Wednesday, 15 February 2012


Happy Wednesday, Dear Readers! I hope you're all well and having a fun, productive week?

I'm pretty sure I've mentioned before (in passing, at least) that as a teenager I used to write a lot of poetry. I was published in a few regional poetry magazines and anthologies and even won some minor awards for my poems. Poetry was such a huge part of my identity as a writer in those days - I used to feel as if poems were multiplying in my head too fast to see, like rainbows glancing off the prism of my mind, that if I didn't clear a space by writing them down they'd come out of my ears!

When I finally cracked the Neverending Story problem and started to complete full-length novels, somehow that endless well of poetry seemed to dry up a little. The need to write three or four poems a day abated (which was partly a relief, because it wasn't always convenient, and partly a sorrow, because it felt like abruptly growing up). Now I'm moved to sit down and actually TRY to write poetry a couple of times a year - not always successfully - and often those poems end up getting dismantled and turned into descriptions for stories instead.

But I still love the form just as much as I ever did, and I probably read more poetry now than I did before. When I stumble across the right poem at the right time, I feel as if a door in my head has been opened - as if I've invited inspiration to drop by any time it wants in the most friendly and casual way. Sometimes that little chink of light let in by the door sets off the rainbow prism effect again, spurring me to come up with creative solutions to problems that have plagued me for weeks, but which I couldn't figure out directly.

So with that in mind, I thought I'd share a few of my favourites this morning, and one poem that I wrote myself. I hope you find that at least one of these opens a door for inspiration in your head too :)

The Peace of Wild Things

When despair for the world grows in me
and I wake in the night at the least sound
in fear of what my life and my children's lives may be
I go and lie down where the wood drake
rests in his beauty on the water, and the great heron feeds.
I come into the peace of wild things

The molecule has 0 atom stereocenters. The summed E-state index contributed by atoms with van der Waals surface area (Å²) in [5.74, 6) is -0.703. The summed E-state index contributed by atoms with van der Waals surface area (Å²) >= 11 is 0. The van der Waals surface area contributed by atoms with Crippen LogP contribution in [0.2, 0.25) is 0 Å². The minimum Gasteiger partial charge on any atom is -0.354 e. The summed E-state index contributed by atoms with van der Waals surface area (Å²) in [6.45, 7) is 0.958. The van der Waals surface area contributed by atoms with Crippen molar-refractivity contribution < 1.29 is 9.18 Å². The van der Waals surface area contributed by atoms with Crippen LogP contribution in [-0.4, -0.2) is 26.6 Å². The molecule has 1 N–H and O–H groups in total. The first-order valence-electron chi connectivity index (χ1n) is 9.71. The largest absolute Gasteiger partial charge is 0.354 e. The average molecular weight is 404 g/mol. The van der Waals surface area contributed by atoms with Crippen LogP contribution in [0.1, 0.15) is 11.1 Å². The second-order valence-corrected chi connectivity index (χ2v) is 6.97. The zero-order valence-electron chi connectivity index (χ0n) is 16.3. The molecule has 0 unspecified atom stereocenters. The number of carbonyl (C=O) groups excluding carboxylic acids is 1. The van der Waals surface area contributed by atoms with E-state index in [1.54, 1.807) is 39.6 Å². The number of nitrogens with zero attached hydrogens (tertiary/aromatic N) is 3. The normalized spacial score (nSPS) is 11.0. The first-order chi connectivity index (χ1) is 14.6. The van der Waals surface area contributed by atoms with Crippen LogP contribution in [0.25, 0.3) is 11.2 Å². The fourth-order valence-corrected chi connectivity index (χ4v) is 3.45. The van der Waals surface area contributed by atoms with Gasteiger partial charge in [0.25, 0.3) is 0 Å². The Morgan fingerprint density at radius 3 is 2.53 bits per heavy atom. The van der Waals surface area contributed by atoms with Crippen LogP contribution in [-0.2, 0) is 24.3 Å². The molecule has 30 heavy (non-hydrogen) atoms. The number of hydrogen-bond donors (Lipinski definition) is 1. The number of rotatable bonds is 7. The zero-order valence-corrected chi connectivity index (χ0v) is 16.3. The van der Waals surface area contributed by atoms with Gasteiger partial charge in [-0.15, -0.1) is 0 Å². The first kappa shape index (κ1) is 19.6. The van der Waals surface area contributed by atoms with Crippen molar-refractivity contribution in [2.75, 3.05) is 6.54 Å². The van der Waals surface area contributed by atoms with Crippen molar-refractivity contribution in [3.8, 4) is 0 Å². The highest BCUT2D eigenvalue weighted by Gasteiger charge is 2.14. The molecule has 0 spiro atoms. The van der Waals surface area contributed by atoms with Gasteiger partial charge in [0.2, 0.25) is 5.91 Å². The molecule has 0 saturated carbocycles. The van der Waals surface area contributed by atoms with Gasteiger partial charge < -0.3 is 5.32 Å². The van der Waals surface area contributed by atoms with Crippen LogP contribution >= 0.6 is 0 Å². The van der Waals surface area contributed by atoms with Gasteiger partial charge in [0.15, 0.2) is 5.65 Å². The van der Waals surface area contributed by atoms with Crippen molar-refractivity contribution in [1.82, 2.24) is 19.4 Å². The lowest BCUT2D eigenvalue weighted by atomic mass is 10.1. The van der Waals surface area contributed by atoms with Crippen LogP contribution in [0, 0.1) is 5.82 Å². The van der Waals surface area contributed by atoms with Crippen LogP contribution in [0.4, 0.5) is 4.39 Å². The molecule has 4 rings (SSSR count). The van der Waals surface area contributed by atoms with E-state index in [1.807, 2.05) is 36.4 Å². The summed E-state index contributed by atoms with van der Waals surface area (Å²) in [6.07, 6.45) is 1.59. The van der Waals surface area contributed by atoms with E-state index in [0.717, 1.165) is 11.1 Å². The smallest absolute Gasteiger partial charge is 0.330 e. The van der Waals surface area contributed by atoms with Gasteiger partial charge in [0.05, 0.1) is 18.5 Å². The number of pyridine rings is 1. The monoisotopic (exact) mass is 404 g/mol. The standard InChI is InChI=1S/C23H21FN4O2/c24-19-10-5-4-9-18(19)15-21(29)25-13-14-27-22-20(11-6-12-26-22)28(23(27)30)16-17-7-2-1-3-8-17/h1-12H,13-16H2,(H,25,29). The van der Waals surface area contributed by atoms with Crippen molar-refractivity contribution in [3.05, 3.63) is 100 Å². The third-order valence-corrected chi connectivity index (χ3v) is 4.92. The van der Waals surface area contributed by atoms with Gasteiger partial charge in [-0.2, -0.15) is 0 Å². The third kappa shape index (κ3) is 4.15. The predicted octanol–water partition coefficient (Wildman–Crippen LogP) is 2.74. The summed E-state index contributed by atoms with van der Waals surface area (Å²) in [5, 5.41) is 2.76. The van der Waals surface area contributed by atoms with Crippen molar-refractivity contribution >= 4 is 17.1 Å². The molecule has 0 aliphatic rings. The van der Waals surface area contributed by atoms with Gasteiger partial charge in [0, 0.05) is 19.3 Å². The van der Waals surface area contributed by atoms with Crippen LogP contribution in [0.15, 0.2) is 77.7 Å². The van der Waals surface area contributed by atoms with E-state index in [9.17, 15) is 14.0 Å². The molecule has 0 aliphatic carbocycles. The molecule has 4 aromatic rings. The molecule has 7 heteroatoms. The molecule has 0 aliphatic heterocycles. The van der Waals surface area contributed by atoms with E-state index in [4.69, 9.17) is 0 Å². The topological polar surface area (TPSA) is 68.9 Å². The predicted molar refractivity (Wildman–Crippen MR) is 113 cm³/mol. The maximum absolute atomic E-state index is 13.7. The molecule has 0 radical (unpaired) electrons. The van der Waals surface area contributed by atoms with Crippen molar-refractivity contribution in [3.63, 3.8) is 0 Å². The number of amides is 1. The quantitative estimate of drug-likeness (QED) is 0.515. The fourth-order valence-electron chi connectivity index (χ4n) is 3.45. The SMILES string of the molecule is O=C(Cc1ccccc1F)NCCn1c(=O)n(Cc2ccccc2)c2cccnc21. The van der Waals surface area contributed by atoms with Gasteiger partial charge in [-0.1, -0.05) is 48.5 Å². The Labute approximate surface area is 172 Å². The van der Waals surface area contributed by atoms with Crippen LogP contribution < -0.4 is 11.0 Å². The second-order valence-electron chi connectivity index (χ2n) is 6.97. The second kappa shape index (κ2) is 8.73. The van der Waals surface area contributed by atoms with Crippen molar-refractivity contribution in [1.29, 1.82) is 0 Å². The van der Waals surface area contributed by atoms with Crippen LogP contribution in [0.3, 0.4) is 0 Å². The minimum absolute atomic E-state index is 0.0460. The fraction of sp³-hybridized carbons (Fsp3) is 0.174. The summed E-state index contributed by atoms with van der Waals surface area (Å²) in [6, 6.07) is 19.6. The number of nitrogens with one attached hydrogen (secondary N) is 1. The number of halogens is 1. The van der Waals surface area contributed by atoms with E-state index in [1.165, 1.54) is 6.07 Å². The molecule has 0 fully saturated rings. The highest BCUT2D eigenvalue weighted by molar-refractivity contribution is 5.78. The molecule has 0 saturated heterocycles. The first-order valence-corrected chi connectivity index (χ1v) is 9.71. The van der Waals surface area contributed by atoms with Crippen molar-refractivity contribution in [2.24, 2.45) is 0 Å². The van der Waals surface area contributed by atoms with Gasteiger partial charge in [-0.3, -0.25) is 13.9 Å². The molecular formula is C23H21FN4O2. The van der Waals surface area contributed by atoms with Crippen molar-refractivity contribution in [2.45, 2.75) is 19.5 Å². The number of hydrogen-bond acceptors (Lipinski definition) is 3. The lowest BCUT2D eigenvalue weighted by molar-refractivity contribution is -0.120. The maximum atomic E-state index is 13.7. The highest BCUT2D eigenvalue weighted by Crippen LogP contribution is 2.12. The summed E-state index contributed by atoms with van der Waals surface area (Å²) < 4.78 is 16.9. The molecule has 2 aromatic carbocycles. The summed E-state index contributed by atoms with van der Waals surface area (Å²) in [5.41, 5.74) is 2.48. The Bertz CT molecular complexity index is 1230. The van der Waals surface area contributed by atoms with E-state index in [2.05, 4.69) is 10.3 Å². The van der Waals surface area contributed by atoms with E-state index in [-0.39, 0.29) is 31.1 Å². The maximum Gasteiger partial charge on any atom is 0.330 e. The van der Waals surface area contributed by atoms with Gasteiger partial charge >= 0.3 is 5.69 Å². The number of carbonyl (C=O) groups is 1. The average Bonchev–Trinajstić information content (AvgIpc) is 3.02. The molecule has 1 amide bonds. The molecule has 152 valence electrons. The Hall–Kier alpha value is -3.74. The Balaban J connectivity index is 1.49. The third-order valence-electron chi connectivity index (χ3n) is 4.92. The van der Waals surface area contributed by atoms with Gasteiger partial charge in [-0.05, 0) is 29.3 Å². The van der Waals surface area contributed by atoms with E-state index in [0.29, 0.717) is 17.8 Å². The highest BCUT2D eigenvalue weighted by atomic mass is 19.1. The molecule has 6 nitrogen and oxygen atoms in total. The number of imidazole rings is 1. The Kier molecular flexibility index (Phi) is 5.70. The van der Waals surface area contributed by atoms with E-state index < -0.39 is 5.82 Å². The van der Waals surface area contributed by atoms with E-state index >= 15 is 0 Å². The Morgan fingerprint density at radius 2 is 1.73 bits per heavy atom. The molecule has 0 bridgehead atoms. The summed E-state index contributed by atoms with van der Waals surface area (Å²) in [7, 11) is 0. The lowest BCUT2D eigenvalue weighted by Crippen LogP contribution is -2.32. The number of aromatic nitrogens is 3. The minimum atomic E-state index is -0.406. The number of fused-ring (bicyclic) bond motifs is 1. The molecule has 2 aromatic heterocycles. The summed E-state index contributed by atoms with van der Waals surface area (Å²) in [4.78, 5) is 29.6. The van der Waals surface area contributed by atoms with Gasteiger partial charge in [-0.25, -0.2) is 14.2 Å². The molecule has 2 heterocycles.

who do not tax their lives with forethought
of grief. I come into the presence of still water.
And I feel above me the day-blind stars
waiting with their light. For the time
I rest in the grace of the world, and am free.
                                                 Wendell Berry


This distance between us
which stretches and shrinks,
as the breathing trees,
exhaling their oxygen,
lift and sigh with the weight of the world,
clasped by the molten center.
How in this braided pattern
we dance in and out
of our bodies which dance in and out
themselves, never one thing or the other.
What is this that we are
so like the mist that changes to water;
this rocking tide that we remember
imperfectly in our separate skins.
Burdened with ourselves,
as we love one another,
how to escape the unyielding law of the universe,
the self and the Other;
imperfect love.
That the self, sometimes
in sleep, admits the loss, the grief, and accepts
the burden of loneliness; embracing
what we will not admit we long for
this separation of mother and daughter.
Ruth Stone                                                 

The Young Man's Song

I whispered, 'I am too young,'
And then, 'I am old enough';
Wherefore I threw a penny
To find out if I might love.
'Go and love, go and love, young man,
If the lady be young and fair.'
Ah, penny, brown penny, brown penny,
I am looped in the loops of her hair.

O love is the crooked thing,
There is nobody wise enough
To find out all that is in it,
For he would be thinking of love
Till the stars had run away
And the shadows eaten the moon.
Ah, penny, brown penny, brown penny,
One cannot begin it too soon.
W.B. Yeats                                             

And, just to mix it up a bit:

The Dream

I have dreamed of the summer whisper of wind high up amongst green boughs
And darts of gold piercing leaf shadow
Dreamed of the soft movement of water
And ripples with dark underbellies curling on river stones
And I felt the brush of warm air against my cheek
Velvety and fluttering like a bird’s wing
Disappearing with that sweet, aching throb of song
That takes the dream and the summer with it
And leaves me, eyes welling
In darkness 
                 Zoë Marriott


Jenni said...

Really interesting post. I remember clearly having to study poetry in English, and some I absolutely loved whereas some didn't work for me. I tried writing it, but I don't think my brain works that way creatively. I really like that one by Ruth Stone.

Zoë Marriott said...

Jenni: Mine doesn't always work that way, either - I think it's a very quirky thing, a very individual thing. And that's why poems tend to either set you on fire or leave you completely cold, too. So much of it is about emotion.

Isabel said...

You write beautiful poetry!! Thanks for sharing. :)

Zoë Marriott said...

Isabel: Thank you :) I think that's my main weakness, actually - I tend to get so caught up in making my poems pretty that they don't have much real content. But I do still have fun writing them!

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